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Supplying Talent

Automotive suppliers focus efforts to attract top tier talent to Michigan

Pages 32-33

By Noah Purcell

Two-thirds of the value of today’s automobile — the innovations, parts and technology — come from suppliers. That kind of production requires top tier talent and makes maintaining a sustainable pipeline of highly skilled workers and talent attraction a top priority for Michigan’s hundreds of suppliers.

“The automotive industry creates some of the highest paying, most creative and rewarding jobs and careers out there and people just need to hear about it,” said Dan Sceli, CEO of Peterson Spring. “In the next 10 to 20 years, whether it’s driver assist or autonomous vehicles, or all the new safety and efficiency legislation, there’s going to be more new technology developed in the automotive industry than in probably the previous 100 years.”

“Technology is front and center in the automotive industry, it’s not just putting lug nuts on. These cars today are more powerful than some of the space rockets we’ve sent to the moon,” added Sceli.

Others in the automotive industry sound a similar note to Sceli when touching on the industry’s potential attraction points.

“We have a lot of toys in our sandbox; it gives us a competitive advantage to attract, retain and grow our future leaders,” said Mark Flynn, vice president of human resources at Johnson Controls.

Addressing talent acquisition, Flynn emphasized the need to reach kids while they are still young.

“(Johnson Controls), as you can imagine, has thousands of patents, and these patents come from people who once upon a time were in fifth grade and had a creative mind and an ability to think in abstract and in multiple dimensions and solve problems,” he said.

“Those are the types of people that this industry needs. You don’t get them by going to the job boards on the Internet and saying ‘Hey, I have a job. Who wants to come in and do it?’ You have to think like a curator and work far upstream,” Flynn said, pointing to Johnson Controls’ work-study programs at Detroit Cristo Rey High School and the company’s outreach in Plymouth-Canton Community Schools.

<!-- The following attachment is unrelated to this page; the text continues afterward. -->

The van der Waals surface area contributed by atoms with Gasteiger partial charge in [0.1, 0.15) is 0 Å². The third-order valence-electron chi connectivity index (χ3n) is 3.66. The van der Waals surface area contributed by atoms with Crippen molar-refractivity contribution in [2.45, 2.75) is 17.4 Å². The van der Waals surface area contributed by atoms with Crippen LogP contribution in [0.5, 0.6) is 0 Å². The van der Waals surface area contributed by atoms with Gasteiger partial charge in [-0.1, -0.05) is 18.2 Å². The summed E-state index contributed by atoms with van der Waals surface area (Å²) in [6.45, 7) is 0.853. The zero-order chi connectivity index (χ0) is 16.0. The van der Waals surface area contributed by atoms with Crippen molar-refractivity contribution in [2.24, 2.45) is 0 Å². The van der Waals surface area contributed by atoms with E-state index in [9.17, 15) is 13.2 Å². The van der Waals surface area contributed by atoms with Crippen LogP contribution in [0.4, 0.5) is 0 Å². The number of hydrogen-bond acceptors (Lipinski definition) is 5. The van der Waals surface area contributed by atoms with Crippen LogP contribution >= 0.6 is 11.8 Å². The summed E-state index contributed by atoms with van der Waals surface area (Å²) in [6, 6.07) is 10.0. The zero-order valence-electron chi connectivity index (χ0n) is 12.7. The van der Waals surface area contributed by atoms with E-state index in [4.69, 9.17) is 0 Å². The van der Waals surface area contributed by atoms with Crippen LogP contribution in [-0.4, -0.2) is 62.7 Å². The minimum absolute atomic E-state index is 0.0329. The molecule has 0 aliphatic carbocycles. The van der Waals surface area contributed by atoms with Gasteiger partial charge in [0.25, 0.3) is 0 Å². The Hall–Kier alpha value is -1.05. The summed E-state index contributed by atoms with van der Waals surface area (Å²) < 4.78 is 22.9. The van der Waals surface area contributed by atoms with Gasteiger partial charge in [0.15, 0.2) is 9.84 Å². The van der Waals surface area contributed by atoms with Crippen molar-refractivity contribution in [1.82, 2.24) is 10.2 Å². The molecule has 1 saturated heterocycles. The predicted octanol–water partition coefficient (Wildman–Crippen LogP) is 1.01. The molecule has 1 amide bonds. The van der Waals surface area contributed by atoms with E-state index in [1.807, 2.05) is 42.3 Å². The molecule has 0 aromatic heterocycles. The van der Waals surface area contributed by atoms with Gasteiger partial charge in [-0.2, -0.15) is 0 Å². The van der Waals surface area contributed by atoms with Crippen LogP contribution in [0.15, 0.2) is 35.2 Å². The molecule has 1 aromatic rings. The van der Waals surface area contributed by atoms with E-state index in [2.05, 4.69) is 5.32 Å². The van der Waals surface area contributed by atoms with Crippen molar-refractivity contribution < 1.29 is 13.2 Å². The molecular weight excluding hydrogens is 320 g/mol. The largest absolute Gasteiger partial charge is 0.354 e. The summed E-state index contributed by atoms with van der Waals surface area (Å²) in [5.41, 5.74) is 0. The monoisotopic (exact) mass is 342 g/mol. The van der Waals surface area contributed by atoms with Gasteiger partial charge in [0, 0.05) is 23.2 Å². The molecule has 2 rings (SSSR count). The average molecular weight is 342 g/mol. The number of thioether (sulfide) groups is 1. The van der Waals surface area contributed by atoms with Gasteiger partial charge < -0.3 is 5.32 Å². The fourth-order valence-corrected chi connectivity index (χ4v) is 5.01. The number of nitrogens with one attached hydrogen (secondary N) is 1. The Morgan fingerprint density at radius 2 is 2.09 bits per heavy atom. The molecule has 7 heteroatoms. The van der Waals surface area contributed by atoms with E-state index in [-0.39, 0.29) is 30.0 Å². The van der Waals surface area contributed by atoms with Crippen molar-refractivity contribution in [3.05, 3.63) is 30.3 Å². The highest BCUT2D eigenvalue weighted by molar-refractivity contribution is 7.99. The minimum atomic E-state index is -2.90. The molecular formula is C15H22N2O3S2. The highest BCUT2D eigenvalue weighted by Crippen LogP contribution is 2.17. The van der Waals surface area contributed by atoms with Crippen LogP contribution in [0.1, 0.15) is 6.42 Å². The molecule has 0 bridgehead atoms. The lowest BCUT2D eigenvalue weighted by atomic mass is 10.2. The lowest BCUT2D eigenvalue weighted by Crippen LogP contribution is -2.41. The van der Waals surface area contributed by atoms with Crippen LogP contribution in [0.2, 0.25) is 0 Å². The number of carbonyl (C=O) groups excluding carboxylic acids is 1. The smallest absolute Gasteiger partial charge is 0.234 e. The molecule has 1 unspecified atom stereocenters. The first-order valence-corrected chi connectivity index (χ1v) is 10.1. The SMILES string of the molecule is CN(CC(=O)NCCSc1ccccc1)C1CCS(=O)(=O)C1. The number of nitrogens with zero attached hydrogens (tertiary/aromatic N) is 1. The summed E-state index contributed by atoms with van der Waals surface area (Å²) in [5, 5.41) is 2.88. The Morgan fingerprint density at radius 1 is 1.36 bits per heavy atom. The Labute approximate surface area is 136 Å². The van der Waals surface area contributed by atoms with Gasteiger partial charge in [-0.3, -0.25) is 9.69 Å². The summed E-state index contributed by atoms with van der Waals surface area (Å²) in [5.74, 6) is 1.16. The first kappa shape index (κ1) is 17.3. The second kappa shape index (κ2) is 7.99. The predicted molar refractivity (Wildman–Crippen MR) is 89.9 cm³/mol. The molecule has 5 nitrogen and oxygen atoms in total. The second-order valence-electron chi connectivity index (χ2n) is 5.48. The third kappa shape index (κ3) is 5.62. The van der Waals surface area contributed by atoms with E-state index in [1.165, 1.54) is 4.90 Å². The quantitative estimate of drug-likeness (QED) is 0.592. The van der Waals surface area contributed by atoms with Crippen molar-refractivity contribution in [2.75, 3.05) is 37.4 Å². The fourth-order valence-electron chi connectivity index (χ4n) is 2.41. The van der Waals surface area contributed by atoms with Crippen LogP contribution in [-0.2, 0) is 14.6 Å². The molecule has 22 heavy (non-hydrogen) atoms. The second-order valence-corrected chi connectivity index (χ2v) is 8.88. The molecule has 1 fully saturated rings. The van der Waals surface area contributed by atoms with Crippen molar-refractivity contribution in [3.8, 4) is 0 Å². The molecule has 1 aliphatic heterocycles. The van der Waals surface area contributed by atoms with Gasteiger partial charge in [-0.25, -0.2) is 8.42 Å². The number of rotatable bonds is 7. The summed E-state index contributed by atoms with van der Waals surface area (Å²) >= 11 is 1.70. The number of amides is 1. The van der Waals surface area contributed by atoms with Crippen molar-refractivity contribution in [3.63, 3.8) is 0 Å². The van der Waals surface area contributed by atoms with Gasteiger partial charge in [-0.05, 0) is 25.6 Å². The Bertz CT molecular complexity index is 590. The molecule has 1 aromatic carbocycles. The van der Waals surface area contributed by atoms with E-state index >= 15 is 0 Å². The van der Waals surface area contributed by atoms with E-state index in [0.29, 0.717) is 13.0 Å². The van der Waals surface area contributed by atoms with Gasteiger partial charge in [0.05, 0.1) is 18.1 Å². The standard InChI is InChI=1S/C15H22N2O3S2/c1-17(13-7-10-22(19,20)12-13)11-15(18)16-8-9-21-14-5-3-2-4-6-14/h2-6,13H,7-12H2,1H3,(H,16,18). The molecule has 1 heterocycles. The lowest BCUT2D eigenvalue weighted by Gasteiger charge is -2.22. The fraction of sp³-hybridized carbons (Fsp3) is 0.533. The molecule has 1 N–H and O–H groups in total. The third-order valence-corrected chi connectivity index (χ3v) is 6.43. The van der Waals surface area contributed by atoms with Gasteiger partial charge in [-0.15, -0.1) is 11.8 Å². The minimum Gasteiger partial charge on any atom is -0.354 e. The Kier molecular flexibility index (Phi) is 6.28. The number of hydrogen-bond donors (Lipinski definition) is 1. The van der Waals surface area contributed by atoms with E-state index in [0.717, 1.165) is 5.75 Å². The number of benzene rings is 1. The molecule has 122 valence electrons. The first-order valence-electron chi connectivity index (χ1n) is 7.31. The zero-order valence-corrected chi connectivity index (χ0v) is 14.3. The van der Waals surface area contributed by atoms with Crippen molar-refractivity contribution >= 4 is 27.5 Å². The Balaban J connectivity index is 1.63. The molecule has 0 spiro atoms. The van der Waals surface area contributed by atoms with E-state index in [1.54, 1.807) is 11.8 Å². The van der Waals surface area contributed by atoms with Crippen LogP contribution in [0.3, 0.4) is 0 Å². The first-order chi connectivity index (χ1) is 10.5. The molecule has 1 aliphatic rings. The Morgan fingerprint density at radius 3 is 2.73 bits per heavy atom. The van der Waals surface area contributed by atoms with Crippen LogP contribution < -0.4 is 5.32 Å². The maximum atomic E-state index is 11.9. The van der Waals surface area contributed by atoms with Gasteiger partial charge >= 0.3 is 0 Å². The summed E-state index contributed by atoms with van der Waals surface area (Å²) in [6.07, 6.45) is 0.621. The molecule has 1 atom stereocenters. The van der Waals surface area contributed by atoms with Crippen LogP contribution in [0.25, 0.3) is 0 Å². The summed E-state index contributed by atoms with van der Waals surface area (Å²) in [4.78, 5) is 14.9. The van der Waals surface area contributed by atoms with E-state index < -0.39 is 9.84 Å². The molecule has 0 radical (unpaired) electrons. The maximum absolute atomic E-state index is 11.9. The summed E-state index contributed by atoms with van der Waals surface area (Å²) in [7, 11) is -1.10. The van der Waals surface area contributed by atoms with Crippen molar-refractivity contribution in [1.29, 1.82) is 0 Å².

As children’s engineering imaginations are stoked by robotics competitions and enhanced curricula, automotive leaders further hope that the flurry of attention on high-tech pursuits will help the industry position itself as a favorable career destination.

“We’re finding that more and more, some of these technology companies that kids want to go work for are actually automotive suppliers now — whether it’s Apple or Google or whoever — they’re in the supply base as well, so there’s a lot more cross-pollination that’s going to happen,” said Sceli, who cited university visits, employee referrals and technical apprenticeships as key recruitment strategies in addition to youth-focused initiatives such as video contests.

The way Mark Montone, director of sales for Lacks Trim Systems in Grand Rapids, sees it, the problem of replacing an aging workforce is also a recruitment opportunity. “For a lot of people, there’s never been a better time to get into (the automotive industry) because you’re going to have so many people retiring. They’re going to be in leadership positions at a very young age, and that includes a person who starts on the floor; I’m not just talking about white-collar jobs,” Montone said.

Citing programs like Michigan Advanced Technician Training (MAT2), a three-year training program in which tuition costs are paid by employers, Montone said he hopes that a powerful recruitment strategy can help reverse Michigan’s “brain drain.”

“We have a lot of great things in Michigan, and I would be really pleased if we could keep our young people here and attract some from out of state. If (kids) love working with robotics or love working with video games … if they like the computer side of the business, they can make a great living in this state,” he said.

Automotive executives feel that keeping a tight focus on talent curation is a task that demands persistent attention.

“The control is in our hands, and it’s a challenge that we have to accept and meet every single day by creating the most compelling attraction and retention story for talent,” Flynn said.

Noah Purcell is a metro Detroit freelance writer